Retailers are faced with enormous challenges in sustaining their mobile-friendly, digital output. The solution can be found in their workflow for print.
Retailers are accustomed to print—catalogs, circulars, signage, you name it. One way or another, they manage to sort all that product data and present it in printed form. But no matter how important print still is, a new channel—digital media, especially smartphones—poses enormous challenges. The task of “reinventing the wheel” for mobile shopping is daunting.
Repurposing the Retail Circular
Let’s take a seemingly mundane example: the familiar store circular. Most people are familiar with these colorful “treasure maps” of store specials and promotions, but few are aware of their complexity. Circulars are hard to produce, especially for a large retail chain with multiple locations. So many products and regional variations; so little time to select the right products to feature effectively in each location.
As we’ve noted, we can help you solve the complex-data-to-print problem extremely well, even when a retailer has millions of SKU combinations and hundreds of local store customizations. The next challenge is how to apply that same, well-organized data to the mobile, digital equivalent of the store circular.
At first glance, a printed circular and a mobile shopping app would seem to have little in common. The former is a colorful but static display of featured products and special offers. The latter is a dynamic, user-specific experience. At its best, a retail app should be the equivalent of a personal shopping assistant, knowing your personal preferences, where to find specific items, and able to satisfy your needs, right now! Mobile shopping apps are, in theory, the pinnacle of personalized service. But the two have an important thing in common: data.
For every item on a printed circular or on a mobile screen, there is a complex universe of data, including:
- Product information (sizes, colors, prices, discounts, part numbers, short and long descriptions, related products, manufacturer(s) – the list is endless)
- Marketing assets (multiple images, logos, promo copy, customer reviews)
- Inventory and sales information, including profit margins
- Marketing strategy and campaign information
All of these data points are stored on separate systems, usually the result of independent development initiatives. No retailer can afford to reinvent new systems, so the challenge—for printed materials and digital apps alike—is to orchestrate these unwieldy systems behind the scenes. The common goal is to give the user a customized experience, enabling them to find what they want and easily buy it.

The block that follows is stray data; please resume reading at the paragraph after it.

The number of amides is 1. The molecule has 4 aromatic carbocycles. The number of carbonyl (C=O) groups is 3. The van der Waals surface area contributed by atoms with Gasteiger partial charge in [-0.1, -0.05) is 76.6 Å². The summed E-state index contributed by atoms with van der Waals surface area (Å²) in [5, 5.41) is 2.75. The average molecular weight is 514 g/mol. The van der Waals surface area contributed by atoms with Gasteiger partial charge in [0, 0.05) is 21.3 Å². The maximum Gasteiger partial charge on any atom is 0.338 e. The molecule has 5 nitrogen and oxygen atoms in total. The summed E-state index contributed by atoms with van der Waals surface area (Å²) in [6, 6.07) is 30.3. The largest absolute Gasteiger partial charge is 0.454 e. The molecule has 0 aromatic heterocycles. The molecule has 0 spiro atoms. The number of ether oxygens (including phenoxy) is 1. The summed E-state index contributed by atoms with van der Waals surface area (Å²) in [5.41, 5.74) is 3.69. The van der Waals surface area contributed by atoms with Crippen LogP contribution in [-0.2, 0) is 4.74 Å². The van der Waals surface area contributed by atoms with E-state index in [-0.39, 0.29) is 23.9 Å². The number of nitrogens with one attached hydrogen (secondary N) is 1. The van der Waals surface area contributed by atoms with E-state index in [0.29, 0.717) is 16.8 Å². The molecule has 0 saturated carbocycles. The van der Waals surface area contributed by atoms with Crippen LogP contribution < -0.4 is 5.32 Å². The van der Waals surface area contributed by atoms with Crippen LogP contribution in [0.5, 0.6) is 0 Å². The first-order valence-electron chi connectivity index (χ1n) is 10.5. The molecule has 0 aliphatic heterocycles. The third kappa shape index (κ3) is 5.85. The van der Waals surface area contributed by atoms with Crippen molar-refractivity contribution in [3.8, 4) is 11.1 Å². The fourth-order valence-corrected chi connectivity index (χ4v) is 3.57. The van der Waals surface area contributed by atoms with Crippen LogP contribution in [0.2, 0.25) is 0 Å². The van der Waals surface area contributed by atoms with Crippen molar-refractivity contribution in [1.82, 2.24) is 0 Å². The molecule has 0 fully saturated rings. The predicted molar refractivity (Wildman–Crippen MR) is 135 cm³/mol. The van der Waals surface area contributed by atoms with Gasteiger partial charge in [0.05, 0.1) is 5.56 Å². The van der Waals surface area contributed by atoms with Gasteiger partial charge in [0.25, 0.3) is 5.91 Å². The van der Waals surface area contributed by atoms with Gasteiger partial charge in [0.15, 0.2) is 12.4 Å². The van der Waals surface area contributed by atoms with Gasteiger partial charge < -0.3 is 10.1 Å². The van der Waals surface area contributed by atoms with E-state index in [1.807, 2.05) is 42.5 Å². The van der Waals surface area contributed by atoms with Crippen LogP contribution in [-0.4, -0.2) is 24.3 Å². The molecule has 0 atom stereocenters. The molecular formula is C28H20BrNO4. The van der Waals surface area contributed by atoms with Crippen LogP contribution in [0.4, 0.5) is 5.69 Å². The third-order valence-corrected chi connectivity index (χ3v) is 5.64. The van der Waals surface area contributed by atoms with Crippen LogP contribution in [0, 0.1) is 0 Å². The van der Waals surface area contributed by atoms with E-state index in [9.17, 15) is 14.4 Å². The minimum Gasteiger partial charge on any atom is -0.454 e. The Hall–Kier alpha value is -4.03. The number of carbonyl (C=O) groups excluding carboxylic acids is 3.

Data Mischief: Managed
The process for printed materials lays the groundwork for responsive shopping apps. It provides the ability for marketing and product managers to create a collaborative workflow to plan and manage campaigns—not only selecting the products for promotion but also the myriad underlying data. Page designers are provided with a pre-filled template, into which they drag-and-drop the featured products. This includes all the relevant pricing, current images, and any other relevant information. If something in a database changes, the layout is automatically updated right up the moment the piece is sent – in multiple, regional versions – to the printer.
Now, apply that “just in time” approach to digital shopping apps. For each featured product, the complex set of data and digital assets are output, not to a print format but to the cloud repository of the app. If a price changes or an image is updated, the data feeding the app is automatically updated. Unlike print, the available products are not limited to just those being featured but can be searched by the customer and tailored to their needs.
As with the printed circulars, the output retains the relevant versioning information, so an app user in Hawaii will find products and special offers available in their local store, not those available in Alaska or Maine.
Most important, the digital output also includes automatic overlays and tags that the digital app developer can use to trigger a “buy it now” event. In other words, the mobile app can not only find and display a product (and loads of useful information about it) it can also help the user locate it in the store or order it online.
The Secret Sauce of Multichannel Success
We tend to take for granted the ability of our smartphones to find what we need and make it easy to purchase. However, it is only through the right approach to data management that make this possible.
The technologies behind mobile apps can seem like magic, not only saving shopper’s money but also compressing the retailer’s time-to-market and reducing the overhead of manual tagging. LAGO’s approach to digital product catalog software proves the notion that innovation and collaboration can generate significant value.